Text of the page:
"Yes [as one of my correspondents reminded me by email], Gandhi did correct the point about the Jews and responsibility for Israel's crimes, and I should have given him credit for that in my previous message. But I’m concerned how readers, especially those who look for ammunition to use against critics of Israeli policy, may misuse even Gandhi’s correction: it’s all too easy to read the correction as maintaining the charge that Israel is the 'biggest player' in terms of state violence, even as it (properly) exonerates Jews as a group. Objectively, it’s not true that Israel is 'the biggest player' in this regard. True, Israel is a real global competitor regarding military power, mainly because of its armaments industry, air power, and nuclear arsenal. But in terms of committing mayhem, it’s not competitive with governments like those in parts of Africa and, of course, a certain large portion of North America. Here I’m not underestimating the horrors of what Israel has done and is doing to the Palestinians, Lebanese, et al. – I’m just trying objectively to quantify and compare.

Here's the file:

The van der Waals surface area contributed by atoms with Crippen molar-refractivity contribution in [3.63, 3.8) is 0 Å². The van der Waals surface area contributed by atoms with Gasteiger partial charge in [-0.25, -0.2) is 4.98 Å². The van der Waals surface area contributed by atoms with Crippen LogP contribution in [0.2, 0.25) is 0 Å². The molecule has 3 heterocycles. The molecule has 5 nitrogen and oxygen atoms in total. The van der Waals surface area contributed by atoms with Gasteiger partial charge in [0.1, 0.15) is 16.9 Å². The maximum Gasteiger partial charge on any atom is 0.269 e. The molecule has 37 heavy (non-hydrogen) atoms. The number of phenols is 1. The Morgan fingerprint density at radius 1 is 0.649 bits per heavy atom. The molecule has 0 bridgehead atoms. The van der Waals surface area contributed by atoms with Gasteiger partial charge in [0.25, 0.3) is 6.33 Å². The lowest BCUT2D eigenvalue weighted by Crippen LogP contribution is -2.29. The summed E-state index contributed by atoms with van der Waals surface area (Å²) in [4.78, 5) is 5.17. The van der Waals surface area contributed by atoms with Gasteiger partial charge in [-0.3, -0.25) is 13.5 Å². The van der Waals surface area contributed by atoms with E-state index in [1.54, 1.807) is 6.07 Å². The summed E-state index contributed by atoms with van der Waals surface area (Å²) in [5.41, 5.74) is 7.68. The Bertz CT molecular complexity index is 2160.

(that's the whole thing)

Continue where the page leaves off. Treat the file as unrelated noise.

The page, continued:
"It’s important, I think, for moral spokespersons like Gandhi (and yes, I do see him in this role, regardless of my current critique) to be informed, informative, nuanced, and supremely clear in their public statements. Here’s something like what I wish he had said: 'The nations of the world, most of all the US, have created and maintained an "order" based on war, violence, and outlandish military production; and Israel has been a part of this system far out of proportion to its size. Moreover, some Jewish organizations and individuals have abetted this system; and these organizations and individuals have sometimes abused the memory of the Holocaust by using the latter as justification for crimes against innocent Palestinians, as seen today in the IDF’s ruthless attacks on the people of Gaza.'
"Gandhi’s heart was surely in the right place when he posted his apology (and indeed, when he wrote his original post). But I think the apology falls a little bit short of adequate – simply because Gandhi did not say enough, did not explain and illustrate, did not sound enough like a Shlaim or Zinn or Chomsky, or if that’s an unfair standard, did not sound even like a Jimmy Carter. Had he spoken like any of these - that is, been analytical and factual rather than sententious - he might have thwarted the criticism. And there’s so much for someone like Gandhi to say, especially given the privilege of having a megaphone like a WashPost blog. He could talk about Combatants for Peace and other peace initiatives in Palestine/Israel, for example, or convey information from the Christian Peacemaker Team in Hebron, etc., etc. – all to show in detail the pacifist/nonviolent work going on in the Gandhian mode.